The chimera of justice often wavers. In this realm, the judiciary, the guardians of the rule of law, hold individuals to account; yet, the executive, often shrouded in impunity, elude the sword of accountability. Countless are the instances when the law enforcement agencies in Pakistan have conducted raids without warrant, arrests without cause, torture without conscience – all with the resounding hush within the courtrooms, hinting at an executive immunity that not only condones, but fosters such infamies.
The judiciary is one of the three organs of a state, and serves as an indispensable facet in a democratic society. Under the doctrine of separation of powers, it bears the sole responsibility of interpreting the law. However, there are moments when its calling transforms from an interpreter to that of an enforcer – when other branches of the state transcend their constitutional limitations.
Over the years, there have been numerous occurrences of the executive overstepping its constitutional parameters, even ethical as some would say, and the judiciary had to intervene to keep them in check.
Among such instances are the recent conviction of Imran Khan, disqualification of then-Prime Minister, Nawaz Sharif, and judiciary’s pivotal role in challenging the executive’s attempt of imposing a state of emergency in 2007. Each time the executive transgressed its constitutional bounds, prompting the judiciary to don its armor and wield its sword on behalf of the people. However, certain executive transgressions remain unscathed: arbitrary violations of the fundamental rights of individuals.
While the colonizers have long departed, their draconian methods of policing continue to cast a dark shadow over the post-subcontinent. The Pakistani police persist in conducting unwarranted raids, making unlawful arrests, employing torture to coerce confessions, and in certain cases, resorting to extrajudicial killings.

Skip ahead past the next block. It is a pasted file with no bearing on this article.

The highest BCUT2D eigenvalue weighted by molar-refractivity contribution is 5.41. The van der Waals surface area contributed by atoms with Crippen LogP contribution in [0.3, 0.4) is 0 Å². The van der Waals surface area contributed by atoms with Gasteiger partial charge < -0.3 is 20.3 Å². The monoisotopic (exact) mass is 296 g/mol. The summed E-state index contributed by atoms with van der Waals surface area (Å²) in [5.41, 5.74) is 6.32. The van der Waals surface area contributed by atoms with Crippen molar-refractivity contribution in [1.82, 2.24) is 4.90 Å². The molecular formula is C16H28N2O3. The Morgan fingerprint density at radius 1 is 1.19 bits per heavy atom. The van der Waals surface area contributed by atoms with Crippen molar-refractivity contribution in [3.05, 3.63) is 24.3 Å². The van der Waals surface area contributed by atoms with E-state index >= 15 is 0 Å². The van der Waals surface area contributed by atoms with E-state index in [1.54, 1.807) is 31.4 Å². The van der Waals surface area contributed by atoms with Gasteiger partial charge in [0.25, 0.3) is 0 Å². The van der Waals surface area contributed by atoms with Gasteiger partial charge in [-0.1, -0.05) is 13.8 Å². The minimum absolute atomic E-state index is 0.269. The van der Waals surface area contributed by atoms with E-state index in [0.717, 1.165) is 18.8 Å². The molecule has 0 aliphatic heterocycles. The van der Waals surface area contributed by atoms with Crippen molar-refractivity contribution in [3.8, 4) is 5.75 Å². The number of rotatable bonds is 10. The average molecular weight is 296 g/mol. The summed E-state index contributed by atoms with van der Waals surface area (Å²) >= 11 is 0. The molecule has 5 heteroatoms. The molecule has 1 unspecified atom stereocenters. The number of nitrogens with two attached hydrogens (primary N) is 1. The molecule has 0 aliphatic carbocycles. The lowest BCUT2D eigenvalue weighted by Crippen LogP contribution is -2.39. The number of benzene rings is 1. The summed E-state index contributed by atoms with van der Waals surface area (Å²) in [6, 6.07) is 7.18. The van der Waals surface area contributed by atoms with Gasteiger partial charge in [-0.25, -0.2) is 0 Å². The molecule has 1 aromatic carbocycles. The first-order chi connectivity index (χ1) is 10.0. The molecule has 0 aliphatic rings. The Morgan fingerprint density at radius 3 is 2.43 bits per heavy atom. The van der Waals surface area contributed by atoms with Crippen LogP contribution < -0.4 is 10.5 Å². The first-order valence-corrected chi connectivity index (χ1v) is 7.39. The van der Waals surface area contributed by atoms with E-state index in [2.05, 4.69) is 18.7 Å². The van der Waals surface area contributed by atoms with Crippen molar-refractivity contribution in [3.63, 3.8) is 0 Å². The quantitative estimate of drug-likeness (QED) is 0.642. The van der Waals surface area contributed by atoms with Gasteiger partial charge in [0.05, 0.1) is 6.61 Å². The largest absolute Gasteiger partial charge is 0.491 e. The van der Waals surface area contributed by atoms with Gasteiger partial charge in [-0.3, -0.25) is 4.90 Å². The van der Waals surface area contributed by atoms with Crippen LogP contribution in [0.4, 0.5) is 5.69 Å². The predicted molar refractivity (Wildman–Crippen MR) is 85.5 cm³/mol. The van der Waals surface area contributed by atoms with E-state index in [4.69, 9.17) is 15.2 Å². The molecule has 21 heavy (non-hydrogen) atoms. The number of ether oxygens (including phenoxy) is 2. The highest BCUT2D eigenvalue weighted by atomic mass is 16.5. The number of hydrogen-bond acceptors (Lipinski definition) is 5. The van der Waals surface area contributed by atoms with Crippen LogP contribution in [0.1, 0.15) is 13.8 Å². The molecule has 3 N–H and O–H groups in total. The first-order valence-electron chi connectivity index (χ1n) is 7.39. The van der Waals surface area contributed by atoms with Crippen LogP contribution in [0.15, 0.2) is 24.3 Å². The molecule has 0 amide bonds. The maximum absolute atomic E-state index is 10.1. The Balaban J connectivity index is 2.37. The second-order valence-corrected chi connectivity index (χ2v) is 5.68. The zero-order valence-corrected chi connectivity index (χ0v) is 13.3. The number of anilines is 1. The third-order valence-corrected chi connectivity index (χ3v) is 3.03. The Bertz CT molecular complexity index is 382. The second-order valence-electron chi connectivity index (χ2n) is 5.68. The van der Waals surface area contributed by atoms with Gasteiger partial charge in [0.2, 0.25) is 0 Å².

Such arbitrary actions not only violate the constitution of the country but also elicit doubt on Pakistan’s adherence to its international legal obligations stemming from the United Nations Convention Against Torture (UNCAT), and the International Covenant on Civil and Political Rights (ICCPR).
Nonetheless, these constitutional breaches often slip through the clutches of law, shielded by the official authority of the perpetrator. A compelling instance to consider is the case of Abid Boxer, a former (dismissed) police inspector accused of land grabbing, extortion, kidnapping, torture, and orchestration of several extrajudicial killings, often referred to euphemistically as ‘encounters’. He has been recently booked by the Organized Crime Unit (OCU) for many other charges including terrorism. Majority of the atrocities associated with this man predate the inception of my conscious self-awareness; yet, the law is still trying to navigate through his infamies.
The issue of executive unaccountability for actions that infringe the fundamental rights of individuals at large came to the forefront on 23rd October 2023, when the Hon’ble Supreme Court of Pakistan issued a verdict, declaring military trials of civilians illegal and unconstitutional. While this much-awaited ruling is a win for democracy and the Constitution of the country, it did not attribute any responsibility for the purposes of retribution to the federal government of time, which had made the decision to subject civilians to military trials.
Illegal actions don’t emerge in a vacuum; they thrive in the corridors of power, and power all too often slips through the cracks of accountability. We should listen to Asad Rahim Khan: ‘we could try and pick up the little green book for a change’.
The fundamental rights in the Constitution are inviolable save in accordance with the law. Right to life and liberty, safeguards against unlawful arrests, right to fair-trial, and protection from torturous acts, all are recognized by the constitution as fundamental rights that shall prevail over all other laws, customs, or ‘usage(s) having the force of law’.
But then, how could the government at that time choose to disregard the Constitution’s protection of fundamental rights and proceed with, or even argue for, trials of civilians by martial courts? Was it born out of a profound ignorance of the Constitution’s sacred principles, or was it a deliberate defiance of its hallowed provisions? Either way, does this not amount to an attempt to subvert or undermine the Constitution?
All individuals, regardless of their cloak of executive protection, must be held accountable under the law. Accountability of all is what shall help this country rise from the ashes – and the judiciary has a determinative role in this ascent: wielding the sword of the constitution. Per Roosevelt’s expression: ‘No man is above the law and no man is below it.’
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